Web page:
Surrender? Passivity? Giving up? Making choices? I don’t know. The lines are very blurred for me. After fighting with all I had to save my daughter from her own self-destruction and not making a dent in the situation, depression overwhelmed me and I became suicidal. It was never logical to me, but the burdens kept piling on and I felt unable to bear the weight. I knew what I’d give up and what pain I’d cause, but it was apples to oranges to me. It’s not something I can rationally explain.

My daughter’s doctor recognized the suicidal symptoms and suggested I go to a hospital. Her recommendation was strong, but the decision was mine. I struggled. I felt that I would simultaneously give up on two opposing aims if I were admitted. I felt I would be acknowledging that I wasn’t dedicated to suicide and my despair, and I felt I would be showing how weak I was that I couldn’t heal myself. (Logic was not a major player in this drama.) But in the end, I went. I was locked up. Did I surrender? Was I fighting for my life? Was I passive? Was I wise? I don’t know. I am embarrassed that I needed such help. I am grateful that I received it.

By unanimous vote of those around me, it was decreed that my decision-making wasn’t very sound at that time. And because of that, I made a decision to let others take over for a while. (Was that sound? Was that stupid?) I went into a quiet mode where I surrendered control of my actions and took in a lot of messages from others, all of them telling me that things weren’t the way they seemed to me. I took a break from making decisions, good or bad. In my opinion, that was very passive. Yet, I am assured it was exactly what I needed to do. It seems to have worked.

I still don’t know if I was courageous and strong or weak and despicable. Or all of the above. So, I have no answers to your deep questions, just some experiences that inform me that clarity is not always forthcoming and that we make some of our most important decisions without it. And we move forward, struggling to keep our balance.

You certainly are not passive in your approach to your cancer. Your attitude and actions are an inspiration to many of us. You do not hide from the reality of your situation and that enables you to make accurate, tactical decisions, perhaps even to surrender sometimes. I would include the word “acceptance” in the equation. I think it allows us to see the truth and is the key to finding balance in this shifting world.

Karen said...

Wow. This is the most powerful string to read. Carolyn, your post is like a poem. Lisa's profoundly deep comment has really spurred a world of brave, honest and very deep soul searching.

Susan, I am one of those of historically ignorant Americans who didn't realize the significance of your birthday (well, at least as it relates to WW II). Of course your having been born on that day would make the word "surrender" especially meaningful to you.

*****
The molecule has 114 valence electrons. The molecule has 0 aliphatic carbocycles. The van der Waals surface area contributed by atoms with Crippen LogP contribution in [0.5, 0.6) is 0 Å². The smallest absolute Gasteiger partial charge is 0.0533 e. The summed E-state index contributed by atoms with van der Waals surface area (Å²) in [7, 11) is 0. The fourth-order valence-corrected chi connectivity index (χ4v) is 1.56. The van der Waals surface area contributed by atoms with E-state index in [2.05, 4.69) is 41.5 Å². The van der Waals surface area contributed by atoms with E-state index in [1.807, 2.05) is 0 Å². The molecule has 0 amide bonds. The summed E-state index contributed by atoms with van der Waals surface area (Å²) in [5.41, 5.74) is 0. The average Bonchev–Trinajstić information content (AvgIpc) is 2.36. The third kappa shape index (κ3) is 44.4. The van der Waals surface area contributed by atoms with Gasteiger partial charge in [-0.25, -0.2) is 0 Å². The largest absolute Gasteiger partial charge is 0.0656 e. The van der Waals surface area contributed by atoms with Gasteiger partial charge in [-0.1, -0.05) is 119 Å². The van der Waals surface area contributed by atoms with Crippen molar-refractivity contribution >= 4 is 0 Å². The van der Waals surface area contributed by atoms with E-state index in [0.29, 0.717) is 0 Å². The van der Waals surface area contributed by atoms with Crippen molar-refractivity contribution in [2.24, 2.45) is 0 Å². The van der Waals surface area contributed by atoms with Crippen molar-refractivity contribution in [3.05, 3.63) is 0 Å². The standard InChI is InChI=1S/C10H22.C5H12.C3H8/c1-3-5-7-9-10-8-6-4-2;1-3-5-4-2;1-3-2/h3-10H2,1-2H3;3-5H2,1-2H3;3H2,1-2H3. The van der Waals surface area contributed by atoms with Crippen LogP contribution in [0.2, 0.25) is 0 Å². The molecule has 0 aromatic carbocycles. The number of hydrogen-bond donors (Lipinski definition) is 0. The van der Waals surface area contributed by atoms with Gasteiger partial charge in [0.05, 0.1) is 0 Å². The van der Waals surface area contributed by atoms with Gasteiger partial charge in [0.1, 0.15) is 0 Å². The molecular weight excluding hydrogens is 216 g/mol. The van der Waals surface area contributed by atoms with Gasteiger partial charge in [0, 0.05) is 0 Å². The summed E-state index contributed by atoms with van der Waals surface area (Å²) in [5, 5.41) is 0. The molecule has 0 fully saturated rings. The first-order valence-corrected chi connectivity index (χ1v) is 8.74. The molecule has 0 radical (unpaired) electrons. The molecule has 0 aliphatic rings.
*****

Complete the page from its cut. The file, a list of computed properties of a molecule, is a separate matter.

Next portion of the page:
Here's my take on, and experience with, surrender.

When I had my accident, and was partially paralyzed for a time, I surrendered. I stopped fighting fate. I relaxed and let others do what I couldn't. I remember the feeling well, because it was unlike anything I'd ever done before. But I most certainly did not give up. I let go in many ways, but not all. I didn't try to do what I knew I couldn't do (care for myself, for instance, or for my family, or try to run or drive or eat). I focused entirely on what I COULD do. Little things. Like hold a pen and write (very badly at first, like normal now), or repeat the small motions with my legs and feet which I could still perform, or (later) practice standing (while holding on to another person), or (later still) pumping food through a tube into my stomach. Baby steps. That's what I took. That's what I MADE myself take, with great difficulty, because it was hard to do even that.

In an earlier post, I said I decided to pretend I was a fairytale character. I'm serious. That's really what I did. I thought "The world is a miracle, magical, and my magic is limited, but at least my magic gives me the power to love the tiny tasks I can still manage and, by baby steps, to find my way back into the living world as a whole person, even if I never completely recover [which I have almost done, but not completely]."

I remember the night before I was intubated. I'd been fed entirely by IV for several days, and the nurse said that if I couldn't swallow by the next morning, they'd have to put a tube down my nose and throat, to feed me. I was aghast. All night, I prayed. I summoned all of my spiritual energy and tried to visualize success, and at the same time I prayed to God, or the Universal Spirit, or whatever it is, to please allow me to swallow the next morning. Dawn broke. I tried to swallow, and choked. And I thought "Of course. I knew that would happen. God isn't going to change the world to suit me." But at the same time I swore that I wasn't going to lose faith or stop loving God and creation just because things weren't turning out the way I wanted. No fairytale heroine would ever do that! So I kept on helping myself, being realistic about my limitations, expecting neither too much nor too little and, above all, thanking God every baby step of the way for the power at least to take baby steps.

That's the way I surrendered. And I've been much happpier ever since.

Karen said...


One more thing: I think that the part of surrender you need to think about is accepting your limits. Not trying to do more than you can do right now. Not feeling that you're losing something if you don't go full bore. Baby steps. That's what you need to embrace now.

With much love,
Mrs. Duck

Susan Carrier said...

Wow! Karen's right. I'm so appreciative that Lisa CK got us thinking about this subject and inspired so much beautiful sharing in the comments section.